Q. As we celebrate another Oktoberfest this weekend, could you please refresh my memory as to who started it and when? -- T.S., of Belleville
A. It's now a continuing source of amusement for German revelers in Belleville.
"How in the world can they celebrate Oktoberfest in September?" I hear people ask every year.
But as every lederhosen lover knows, it wasn't that way originally. When the Belleville Jaycees held the very first brewhaha, then-Belleville Mayor Richard Brauer tapped the golden keg smack-dab in the middle of the month for which it is named -- Oct. 17, 1980.
The idea was to celebrate the reopening of the old Stag Brewery. It had been shuttered by Carling National Breweries in May 1980, but G. Heilemann Brewing Co. bought it and announced it would resume production in October. So what better way to toast the good news than to have thousands of good Chermans flock downtown and raise a stein or two of their hometown drink?
"We are promoting Belleville and its biggest industry," said Tom Schrag of the Jaycees, which planned to use the proceeds from the event to help the city develop a community park. "We want to show off Stag Beer to the community."
And show it off they did with a two-day gala of bratwurst, oom-pah and suds that immediately exceeded expectations. The very first year, the Jaycees thought they had bought too much wurst but wound up having to buy more. In 1992, the group apologized for being too successful and said they would be better ready for bigger crowds the following year.
There was a bit of sadness in 1988 when Brauer tapped the final keg of Belleville-brewed Stag, but the festival continued unabated. During its early days, it even brought in big-name acts like Eddie Rabbitt as it began transitioning in the late 1980s to a September start to take advantage of better weather.
So today more crowds are expected to enjoy the gemutlichkeit of the 34th annual affair, which is now sponsored by the Belleville Exchange Club, Belleville Sister Cities and Belleville Shrine Club. Final activities include a car show all day and dancing to Sh-Boom from 2-6 followed by Super Jam from 7-11. Prost.
GOT CAPS?: Seems to always happen. As soon as I flatly state that plastic caps are about as valuable as a $3 bill, someone pops up to prove me wrong. Here's the latest:
To celebrate its 75th anniversary in business, Prairie Farms Dairy Inc. currently is running an Our Caps, Your Cause promotion that gives area organizations 5 cents for every Prairie Farms cap redeemed.
You don't even have to save the cap itself. Just look for a code number under the cap label on specially marked milk jugs and juice containers. Then, go to www.prairiefarms.com, pick your charity from the drop-down menu and enter the codes. The nickels will be posted to the participating nonprofit account.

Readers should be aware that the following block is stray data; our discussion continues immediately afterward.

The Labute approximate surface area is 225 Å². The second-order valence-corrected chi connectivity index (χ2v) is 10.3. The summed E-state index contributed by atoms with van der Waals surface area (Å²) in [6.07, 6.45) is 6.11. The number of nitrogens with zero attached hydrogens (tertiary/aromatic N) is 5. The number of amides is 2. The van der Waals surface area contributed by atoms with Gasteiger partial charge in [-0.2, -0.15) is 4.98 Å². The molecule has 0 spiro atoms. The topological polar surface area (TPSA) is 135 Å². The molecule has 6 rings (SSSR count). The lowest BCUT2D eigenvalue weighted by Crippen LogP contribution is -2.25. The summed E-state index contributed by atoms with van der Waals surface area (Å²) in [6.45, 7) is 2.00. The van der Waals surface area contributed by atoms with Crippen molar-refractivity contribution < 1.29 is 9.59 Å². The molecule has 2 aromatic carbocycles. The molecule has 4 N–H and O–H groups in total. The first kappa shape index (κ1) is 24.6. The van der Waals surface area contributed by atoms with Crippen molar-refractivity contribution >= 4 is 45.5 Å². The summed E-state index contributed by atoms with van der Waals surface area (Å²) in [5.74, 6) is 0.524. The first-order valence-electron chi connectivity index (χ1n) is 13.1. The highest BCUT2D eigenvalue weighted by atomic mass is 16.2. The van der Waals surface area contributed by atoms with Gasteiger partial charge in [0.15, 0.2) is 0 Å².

I'm also told that within just the past few weeks, St. Luke's Parish in Belleville has, like Roosevelt School a couple of years ago, begun collecting all kinds of plastic caps to turn into a bench.
CHECKER-MATE?: Not surprisingly, several people again confused me with columnist Wally Spiers after his recent columns on whether the St. Louis Arena/Checkerdome had a checkered past -- at least, as far as the roof was concerned. Thanks to B. Stephan Urban for the Highlands Amusement Park memories and Jim Filanda for all the old Arena photos.
They inspired me to do my own investigation as to whether Ralston-Puritan ever put its trademark checkerboard pattern on the roof. This was the closest I came to a definitive answer:
"Ralston-Purina, which took over the team and building when the Blues were in the red, added a sophisticated sound system and, the clincher, air conditioning," Bob Broeg, a late dean of St. Louis sportswriters, wrote once. "They also briefly rechristened her the Checkerdome, a name that, thankfully, was never immortalized by red and white squares facing skyward."
A 'VEAL' FIND: Sandy Gansmann tells me that Tony D., of Belleville, can find calf's (veal) liver at Dierberg's in Shiloh, although it is frozen. Another caller suggested Eckert's, but they told me they do not handle it.
IMUS WATCH: I recently was so intent on telling Judith Farrow, of Collinsville, how to hear Don Imus on the radio, I forgot to mention that he can be watched on the Fox Business channel every morning if she has cable or satellite.
What was the first event held at the St. Louis Arena?
Answer to Thursday's trivia: Although perhaps best known for her decade on "The View," Star Jones became the first black to host a syndicated TV courtroom show when the lawyer and journalist presided over "Jones & Jury." It lasted only one season, but Jones quickly hooked up with "Inside Edition," for whom she led the coverage of the O.J. Simpson murder case.
Send your questions to Roger Schlueter, Belleville News-Democrat, 120 S. Illinois St., P.O. Box 427, Belleville, IL 62222-0427 or email@example.com or call 239-2465.